• Use a microwave, slow cooker or toaster oven. A toaster oven uses one-third to one-half as much energy as a regular oven and releases less heat into the home.
  • Turn off heat-generating devices when not in use, including lamps, televisions and computers.

Be safe. With sweltering temperatures, you need to protect yourself. Drink plenty of water and stay out of the sun as much as possible. Also check on any neighbors who may have limited contact with others and may need a fan or other assistance.

Heat waves are something Pacific Power experiences each year. From a power supply perspective, we do not anticipate heat-related service interruptions during this current heat wave. In addition to regular maintenance and equipment upgrades, Pacific Power, as part of PacifiCorp, can access a diverse mix of available energy resources – solar, wind, hydro and thermal – which is key to fulfilling our promise of reliability and stability.

The company owns and operates over 16,500 miles of high-voltage transmission across 10 states. That reach is essential in accessing available energy and delivering it to our customers. Still, extreme weather–either summer heat or winter storms–has the potential to produce localized outages. So we’re closely monitoring the system and will respond promptly if an outage of any nature occurs.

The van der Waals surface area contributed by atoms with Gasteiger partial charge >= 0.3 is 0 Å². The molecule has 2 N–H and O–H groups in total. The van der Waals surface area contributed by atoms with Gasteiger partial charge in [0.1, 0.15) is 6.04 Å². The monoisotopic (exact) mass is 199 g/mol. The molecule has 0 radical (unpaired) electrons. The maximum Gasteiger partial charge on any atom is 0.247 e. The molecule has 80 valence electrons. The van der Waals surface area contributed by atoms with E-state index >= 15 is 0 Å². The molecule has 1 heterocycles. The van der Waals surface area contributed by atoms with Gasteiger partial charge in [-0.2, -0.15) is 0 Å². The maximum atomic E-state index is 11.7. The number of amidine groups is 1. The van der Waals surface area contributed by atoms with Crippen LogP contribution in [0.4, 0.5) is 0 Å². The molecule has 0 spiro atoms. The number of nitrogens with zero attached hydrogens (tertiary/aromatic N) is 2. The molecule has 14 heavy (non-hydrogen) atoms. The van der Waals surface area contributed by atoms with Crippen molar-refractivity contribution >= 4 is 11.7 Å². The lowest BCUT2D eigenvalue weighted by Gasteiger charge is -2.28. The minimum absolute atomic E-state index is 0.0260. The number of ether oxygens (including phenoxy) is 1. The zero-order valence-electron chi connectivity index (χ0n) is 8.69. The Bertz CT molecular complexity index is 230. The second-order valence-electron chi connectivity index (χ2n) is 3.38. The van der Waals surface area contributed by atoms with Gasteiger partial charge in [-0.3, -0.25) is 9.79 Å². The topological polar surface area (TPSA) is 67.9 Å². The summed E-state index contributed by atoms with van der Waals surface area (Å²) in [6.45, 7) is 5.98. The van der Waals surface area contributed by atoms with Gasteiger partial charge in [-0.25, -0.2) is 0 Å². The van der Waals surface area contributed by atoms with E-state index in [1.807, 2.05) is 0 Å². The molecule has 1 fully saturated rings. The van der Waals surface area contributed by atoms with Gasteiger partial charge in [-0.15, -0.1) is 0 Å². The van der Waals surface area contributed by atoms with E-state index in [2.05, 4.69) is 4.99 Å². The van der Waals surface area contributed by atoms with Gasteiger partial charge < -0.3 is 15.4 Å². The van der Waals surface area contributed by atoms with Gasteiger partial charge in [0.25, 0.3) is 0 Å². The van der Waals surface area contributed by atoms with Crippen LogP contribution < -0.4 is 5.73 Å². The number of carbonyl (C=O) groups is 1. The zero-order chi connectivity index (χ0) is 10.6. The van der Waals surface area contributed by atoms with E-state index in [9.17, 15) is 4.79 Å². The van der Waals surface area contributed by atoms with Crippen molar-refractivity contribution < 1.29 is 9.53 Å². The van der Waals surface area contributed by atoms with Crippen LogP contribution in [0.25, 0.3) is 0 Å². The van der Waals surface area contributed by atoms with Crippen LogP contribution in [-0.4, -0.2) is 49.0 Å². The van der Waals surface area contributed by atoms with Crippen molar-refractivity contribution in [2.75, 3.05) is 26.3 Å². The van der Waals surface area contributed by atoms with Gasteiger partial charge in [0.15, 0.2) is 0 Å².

If you are concerned about your power bill, call us now. We can set up a payment plan or refer you to local agencies for bill assistance. Call us any time at 1-888-221-7070.

ABOUT PACIFIC POWER

Pacific Power provides safe and reliable electric service to more than 783,000 customers in
243 communities across Oregon, Washington and California. Pacific Power is part of PacifiCorp, one of the lowest-cost electricity producers in the United States, serving nearly two million customers in six western states as the largest regulated utility owner of wind power in the West. For more information, visit www.pacificpower.net.

Housing Stability Council Awards Funding for Talent Housing

Local Innovation and Fast Track (LIFT)

Record number of projects approved for affordable development across Oregon

Additionally, to be responsive to the serious housing shortages resulting from the 2020 Oregon wildfires, two projects received additional application points for projects in the Federal Declared Disaster Areas, including one in Jackson County.